# Remark on the asymptotics of the likelihood ratio and the K.-L. divergence

## The problem.

Let $f, g, h$ be three densities and suppose that, $x_i \sim h$, $i \in \mathbb{N}$, independently. What happens to the likelihood ratio

$\prod_{i=1}^n \frac{f(x_i)}{g(x_i)}$

as $n\rightarrow \infty$?

Clearly, it depends. If $h = g \not = f$, then

$\prod_{i=1}^n \frac{f(x_i)}{g(x_i)} \rightarrow 0$

almost surely at an exponential rate. More generally, if $h$ is closer to $g$ than to $f$, in some sense, we’d expect that $\prod_{i=1}^n \frac{f(x_i)}{g(x_i)} \rightarrow 0$. Such a measure of “closeness” of “divergence” between probability distributions is given by the Kullback-Leibler divergence

$D_{KL}(f, g) = \int f \log\frac{f}{g}.$

It can be verified that $D_{KL}(f,g) \geq 0$ with equality if and only if $f=g$, and that

$D_{KL}(h,g) < D_{KL}(h,f) \Longrightarrow \prod_{i=1}^n \frac{f(x_i)}{g(x_i)} \rightarrow 0 \qquad (1)$

almost surely at an exponential rate. Thus the K.L.-divergence can be used to solve our problem.

## Better measures of divergence?

There are other measures of divergence that can determine the asymptotic behavior of the likelihood ratio as in $(1)$ (e.g. the discrete distance). However, in this note, I give conditions under which the K.-L. divergence is, up to topological equivalence, the “best” measure of divergence.

This is of interest in Bayesian nonparametrics. The hypothesis that a density $f_0$ is in the Kullback-Leibler support of a prior $\Pi$ on a density space $\mathbb{F}$ is used to ensure that

$\int_{\mathbb{F}} \prod_{i=1}^n \frac{f(x_i)}{f_0(x_i)} \Pi(df)$

does not converge to $0$ exponentially fast as $n\rightarrow \infty$ and $x_i \sim f_0$. Under the conditions we specify, our remark implies that the hypothesis that “$f_0$ is in the Kullback-Leibler support of $\Pi$” may not be replaced by a weaker one.

# Statement of the remark

Some notations. Let $\mathcal{M}$ the space of all probability measures on some measurable space $\mathbb{M}$. If $\mu, \nu \in \mathcal{M}$, then both are absolutely continuous with respect to $\tau = \mu + \nu$ and possess densities $f, g$ such that $d\mu = fd\tau$ and $d\nu gd\tau$. We denote by $d\mu /d\nu$ the ratio of densities $f / g$, which in fact does not depend on the choice of dominating measure $\tau$. The likelihood ratio $\prod_{i=1}^n \frac{f(x_i)}{g(x_i)}$ is abbreviated to $\frac{d\mu}{d\nu}(X)$, depending implicitely on $n$. The Kullback-Leibler divergence between $\mu$ and $\nu$ is

$D_{KL}(\mu, \nu) = \int \log\frac{d\mu}{d\nu} d\mu.$

We let $D$ be any other function $\mathcal{M}\times \mathcal{M} \rightarrow [0,\infty]$ such that $D(\mu, \nu) = 0$ iff $\mu = \nu$ and such that if $D(\lambda, \nu) < D(\lambda, \mu)$, then there exists a $\varepsilon > 0$ with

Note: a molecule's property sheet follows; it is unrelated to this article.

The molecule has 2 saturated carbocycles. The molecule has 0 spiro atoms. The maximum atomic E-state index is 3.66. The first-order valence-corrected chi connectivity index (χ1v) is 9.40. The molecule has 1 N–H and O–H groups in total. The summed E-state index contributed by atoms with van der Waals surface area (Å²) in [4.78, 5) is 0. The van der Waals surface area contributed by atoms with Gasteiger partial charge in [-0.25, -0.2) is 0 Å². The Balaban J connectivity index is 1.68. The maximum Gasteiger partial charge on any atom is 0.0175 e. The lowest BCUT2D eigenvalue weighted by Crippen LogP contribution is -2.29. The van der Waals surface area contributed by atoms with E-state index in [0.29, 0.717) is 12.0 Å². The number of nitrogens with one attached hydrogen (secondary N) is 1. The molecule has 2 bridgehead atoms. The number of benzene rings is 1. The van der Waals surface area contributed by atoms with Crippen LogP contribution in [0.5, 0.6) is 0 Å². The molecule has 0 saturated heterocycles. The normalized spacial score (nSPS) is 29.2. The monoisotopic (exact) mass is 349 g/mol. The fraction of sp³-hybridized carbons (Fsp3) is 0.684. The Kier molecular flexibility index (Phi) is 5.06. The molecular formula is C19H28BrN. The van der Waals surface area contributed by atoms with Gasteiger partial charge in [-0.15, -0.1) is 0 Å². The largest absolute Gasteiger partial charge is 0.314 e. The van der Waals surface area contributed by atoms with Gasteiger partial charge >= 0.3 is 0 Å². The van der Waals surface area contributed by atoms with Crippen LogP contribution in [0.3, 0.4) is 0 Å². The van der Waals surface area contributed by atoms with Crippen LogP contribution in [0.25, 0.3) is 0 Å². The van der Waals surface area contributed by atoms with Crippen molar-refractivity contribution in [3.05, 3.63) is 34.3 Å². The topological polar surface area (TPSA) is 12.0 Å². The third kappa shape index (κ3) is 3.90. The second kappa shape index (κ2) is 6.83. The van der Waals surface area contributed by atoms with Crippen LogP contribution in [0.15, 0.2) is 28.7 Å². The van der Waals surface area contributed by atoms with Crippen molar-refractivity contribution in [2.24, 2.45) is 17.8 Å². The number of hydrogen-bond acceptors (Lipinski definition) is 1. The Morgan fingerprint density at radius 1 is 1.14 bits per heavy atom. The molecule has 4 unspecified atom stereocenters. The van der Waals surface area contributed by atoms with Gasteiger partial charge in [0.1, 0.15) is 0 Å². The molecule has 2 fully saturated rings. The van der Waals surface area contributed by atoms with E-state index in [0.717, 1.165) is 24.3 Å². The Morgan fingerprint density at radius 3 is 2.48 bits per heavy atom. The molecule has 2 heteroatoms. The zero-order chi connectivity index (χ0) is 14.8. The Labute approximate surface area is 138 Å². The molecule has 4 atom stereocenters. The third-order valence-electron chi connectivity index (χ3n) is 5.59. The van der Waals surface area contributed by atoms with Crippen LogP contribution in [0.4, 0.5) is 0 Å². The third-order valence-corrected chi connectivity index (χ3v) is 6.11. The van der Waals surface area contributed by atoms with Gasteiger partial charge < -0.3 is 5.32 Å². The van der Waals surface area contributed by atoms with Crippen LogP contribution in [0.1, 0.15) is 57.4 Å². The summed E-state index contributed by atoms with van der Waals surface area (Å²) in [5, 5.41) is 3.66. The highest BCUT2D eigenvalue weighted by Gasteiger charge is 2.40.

$e^{\varepsilon n} \frac{d\mu}{d\nu}(X) = e^{\varepsilon n} \prod_{i=1}^n \frac{d\mu}{d\nu}(x_i) \rightarrow 0$

almost surely as $n \rightarrow \infty$. The topology on a subset $\mathcal{F} \subset \mathcal{M}$ induced by such a function $D$ is the topology induced by the sets

$\{\nu \,|\, D(\mu, \nu) < \varepsilon\},\quad \mu \in \mathcal{F}, \, \varepsilon > 0.$

The remark below shows that any exponential rate of convergence of the likelihood ratio is picked up by the KL divergence. It is rather obvious (albeit a bit technical), but I thought it was worth writing it up properly.

Remark.
Let $x_i \sim \mu$, $i \in \mathbb{N}$, independently, and let $\frac{d\nu}{d\mu}(X) = \prod_{i=1}^n \frac{d\nu}{d\mu}(x_i)$.

1. We have that $D_{KL}(\mu, \nu) < \infty$ if and only if $\frac{d\nu}{d\mu}(X)$ does not converge more than exponentially fast to $0$ (i.e. there exists $\varepsilon > 0$ such that $e^{\varepsilon n}\frac{d\nu}{d\mu} (X) \rightarrow \infty$).
2. If $\mathcal{F} \subset \mathcal{M}$ is such that $D_{KL}(\mu, \nu) < \infty$ for all $\mu, \nu \in \mathcal{F}$, then

$D(\lambda, \mu) < D(\lambda, \nu) \Longrightarrow D_{KL}(\lambda, \mu) < D_{KL}(\lambda, \nu)$

and the topology on $\mathcal{F}$ induced by $D_{KL}$ is weaker than the topology of any other function $D$ defined as above.

Proof of 1.
Suppose that $D_{KL}(\mu, \nu) < \infty$. Then, since by the strong law of large numbers $D_{KL}(\mu, \nu) + \varepsilon - \frac{1}{n}\sum_{i=1}^n \log\frac{d\mu}{d\nu}(x_i) \rightarrow \varepsilon > 0$, we find that

$\log\left(e^{n (D_{KL}(\mu, \nu) + \varepsilon)} \frac{d\nu}{d\mu}(X)\right) = n (D_{KL}(\mu, \nu) + \varepsilon - \frac{1}{n}\sum_{i=1}^n \log\frac{d\mu}{d\nu}(x_i)) \rightarrow \infty$

for all $\varepsilon > 0$.

If $D_{KL}(\mu, \nu) = \infty$, then for all $\varepsilon > 0$ we have

$\log \left(e^{n \varepsilon}\frac{d\nu}{d\mu}(X)\right) = n\left(\varepsilon - \frac{1}{n}\sum_{i=1}^n \log\frac{d\mu(x_i)}{d\nu(x_i)}\right) \rightarrow -\infty$

since $\frac{1}{n}\sum_{i=1}^n \log\frac{d\mu(x_i)}{d\nu(x_i)} \rightarrow \infty$. $\Box$

Proof of 2.
Suppose that there exists $\lambda, \mu, \nu \in \mathcal{F}$ such that $D(\lambda, \mu) < D(\lambda, \nu)$ but $D_{KL}(\lambda, \mu) = D_{KL}(\lambda, \nu)$. Then, there is a $\varepsilon > 0$ such that

$e^{2\varepsilon n} \frac{d\nu}{d\mu}(X) = e^{n(D_{KL}(\lambda, \nu) + \varepsilon )} \frac{d\nu}{d\lambda}(X) /\left( e^{n(d_{KL}(\lambda, \mu) - \varepsilon)} \frac{d\mu}{d\lambda}(X) \right) \rightarrow 0.$

But $e^{n(D_{KL}(\lambda, \nu) + \varepsilon )} \frac{d\nu}{d\lambda}(X) \rightarrow \infty$ and $e^{n(d_{KL}(\lambda, \mu) - \varepsilon)} \frac{d\mu}{d\lambda}(X) \rightarrow 0$, which yields the contradiction.

Since $D(\lambda, \mu) =0$ iff $\lambda = \mu$, this implies that the topology on $\mathcal{F}$ induced by $D_{KL}$ is weaker than the one induced by $D$. $\Box$